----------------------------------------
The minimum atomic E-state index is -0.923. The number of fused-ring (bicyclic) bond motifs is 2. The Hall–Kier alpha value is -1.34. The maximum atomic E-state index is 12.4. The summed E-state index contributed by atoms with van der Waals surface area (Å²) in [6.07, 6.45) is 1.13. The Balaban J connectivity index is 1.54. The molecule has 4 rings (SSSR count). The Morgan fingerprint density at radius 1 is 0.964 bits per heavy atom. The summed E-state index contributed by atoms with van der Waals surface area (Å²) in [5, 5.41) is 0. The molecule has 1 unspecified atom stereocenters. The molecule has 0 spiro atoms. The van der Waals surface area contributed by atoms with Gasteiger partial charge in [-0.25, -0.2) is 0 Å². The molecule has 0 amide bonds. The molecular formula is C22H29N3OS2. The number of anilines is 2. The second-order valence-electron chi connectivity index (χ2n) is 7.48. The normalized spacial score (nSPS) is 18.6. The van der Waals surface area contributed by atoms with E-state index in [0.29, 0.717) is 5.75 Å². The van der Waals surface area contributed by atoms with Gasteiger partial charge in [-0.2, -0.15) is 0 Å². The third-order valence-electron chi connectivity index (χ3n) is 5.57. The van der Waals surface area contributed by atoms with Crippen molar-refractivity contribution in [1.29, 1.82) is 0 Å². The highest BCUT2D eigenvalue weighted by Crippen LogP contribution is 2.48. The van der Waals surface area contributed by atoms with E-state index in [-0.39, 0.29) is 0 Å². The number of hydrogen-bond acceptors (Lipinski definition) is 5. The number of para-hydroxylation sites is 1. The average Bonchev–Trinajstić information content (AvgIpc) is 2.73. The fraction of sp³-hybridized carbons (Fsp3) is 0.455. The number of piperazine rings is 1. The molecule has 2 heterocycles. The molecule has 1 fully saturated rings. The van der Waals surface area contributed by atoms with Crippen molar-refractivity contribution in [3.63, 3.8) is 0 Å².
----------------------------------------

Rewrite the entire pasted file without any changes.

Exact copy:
The minimum atomic E-state index is -0.923. The number of fused-ring (bicyclic) bond motifs is 2. The Hall–Kier alpha value is -1.34. The maximum atomic E-state index is 12.4. The summed E-state index contributed by atoms with van der Waals surface area (Å²) in [6.07, 6.45) is 1.13. The Balaban J connectivity index is 1.54. The molecule has 4 rings (SSSR count). The Morgan fingerprint density at radius 1 is 0.964 bits per heavy atom. The summed E-state index contributed by atoms with van der Waals surface area (Å²) in [5, 5.41) is 0. The molecule has 1 unspecified atom stereocenters. The molecule has 0 spiro atoms. The van der Waals surface area contributed by atoms with Gasteiger partial charge in [-0.25, -0.2) is 0 Å². The molecule has 0 amide bonds. The molecular formula is C22H29N3OS2. The number of anilines is 2. The second-order valence-electron chi connectivity index (χ2n) is 7.48. The normalized spacial score (nSPS) is 18.6. The van der Waals surface area contributed by atoms with E-state index in [0.29, 0.717) is 5.75 Å². The van der Waals surface area contributed by atoms with Gasteiger partial charge in [-0.2, -0.15) is 0 Å². The third-order valence-electron chi connectivity index (χ3n) is 5.57. The van der Waals surface area contributed by atoms with Crippen molar-refractivity contribution in [1.29, 1.82) is 0 Å². The highest BCUT2D eigenvalue weighted by Crippen LogP contribution is 2.48. The van der Waals surface area contributed by atoms with E-state index in [-0.39, 0.29) is 0 Å². The number of hydrogen-bond acceptors (Lipinski definition) is 5. The number of para-hydroxylation sites is 1. The average Bonchev–Trinajstić information content (AvgIpc) is 2.73. The fraction of sp³-hybridized carbons (Fsp3) is 0.455. The number of piperazine rings is 1. The molecule has 2 heterocycles. The molecule has 1 fully saturated rings. The van der Waals surface area contributed by atoms with Crippen molar-refractivity contribution in [3.63, 3.8) is 0 Å².